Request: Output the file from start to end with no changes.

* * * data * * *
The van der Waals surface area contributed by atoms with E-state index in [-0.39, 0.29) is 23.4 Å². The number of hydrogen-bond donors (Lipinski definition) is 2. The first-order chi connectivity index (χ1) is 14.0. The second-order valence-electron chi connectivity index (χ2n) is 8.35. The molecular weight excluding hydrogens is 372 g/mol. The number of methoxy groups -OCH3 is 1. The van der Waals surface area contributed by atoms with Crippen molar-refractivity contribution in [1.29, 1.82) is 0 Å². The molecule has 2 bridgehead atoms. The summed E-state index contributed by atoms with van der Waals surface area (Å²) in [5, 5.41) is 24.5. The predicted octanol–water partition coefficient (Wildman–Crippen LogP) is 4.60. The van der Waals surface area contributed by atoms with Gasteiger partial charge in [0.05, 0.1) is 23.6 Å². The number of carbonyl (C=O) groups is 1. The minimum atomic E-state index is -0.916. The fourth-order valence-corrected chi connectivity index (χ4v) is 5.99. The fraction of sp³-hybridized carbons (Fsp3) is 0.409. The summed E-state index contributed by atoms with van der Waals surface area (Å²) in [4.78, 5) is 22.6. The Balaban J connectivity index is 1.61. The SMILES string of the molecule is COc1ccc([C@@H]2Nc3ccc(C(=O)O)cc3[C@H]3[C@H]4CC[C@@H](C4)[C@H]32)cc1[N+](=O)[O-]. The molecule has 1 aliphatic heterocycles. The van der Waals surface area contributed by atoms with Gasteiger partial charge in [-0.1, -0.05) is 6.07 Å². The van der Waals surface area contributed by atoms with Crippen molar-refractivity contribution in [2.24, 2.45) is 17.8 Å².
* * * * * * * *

The van der Waals surface area contributed by atoms with E-state index in [-0.39, 0.29) is 23.4 Å². The number of hydrogen-bond donors (Lipinski definition) is 2. The first-order chi connectivity index (χ1) is 14.0. The second-order valence-electron chi connectivity index (χ2n) is 8.35. The molecular weight excluding hydrogens is 372 g/mol. The number of methoxy groups -OCH3 is 1. The van der Waals surface area contributed by atoms with Crippen molar-refractivity contribution in [1.29, 1.82) is 0 Å². The molecule has 2 bridgehead atoms. The summed E-state index contributed by atoms with van der Waals surface area (Å²) in [5, 5.41) is 24.5. The predicted octanol–water partition coefficient (Wildman–Crippen LogP) is 4.60. The van der Waals surface area contributed by atoms with Gasteiger partial charge in [0.05, 0.1) is 23.6 Å². The number of carbonyl (C=O) groups is 1. The minimum atomic E-state index is -0.916. The fourth-order valence-corrected chi connectivity index (χ4v) is 5.99. The fraction of sp³-hybridized carbons (Fsp3) is 0.409. The summed E-state index contributed by atoms with van der Waals surface area (Å²) in [4.78, 5) is 22.6. The Balaban J connectivity index is 1.61. The SMILES string of the molecule is COc1ccc([C@@H]2Nc3ccc(C(=O)O)cc3[C@H]3[C@H]4CC[C@@H](C4)[C@H]32)cc1[N+](=O)[O-]. The molecule has 1 aliphatic heterocycles. The van der Waals surface area contributed by atoms with Gasteiger partial charge in [-0.1, -0.05) is 6.07 Å². The van der Waals surface area contributed by atoms with Crippen molar-refractivity contribution in [2.24, 2.45) is 17.8 Å².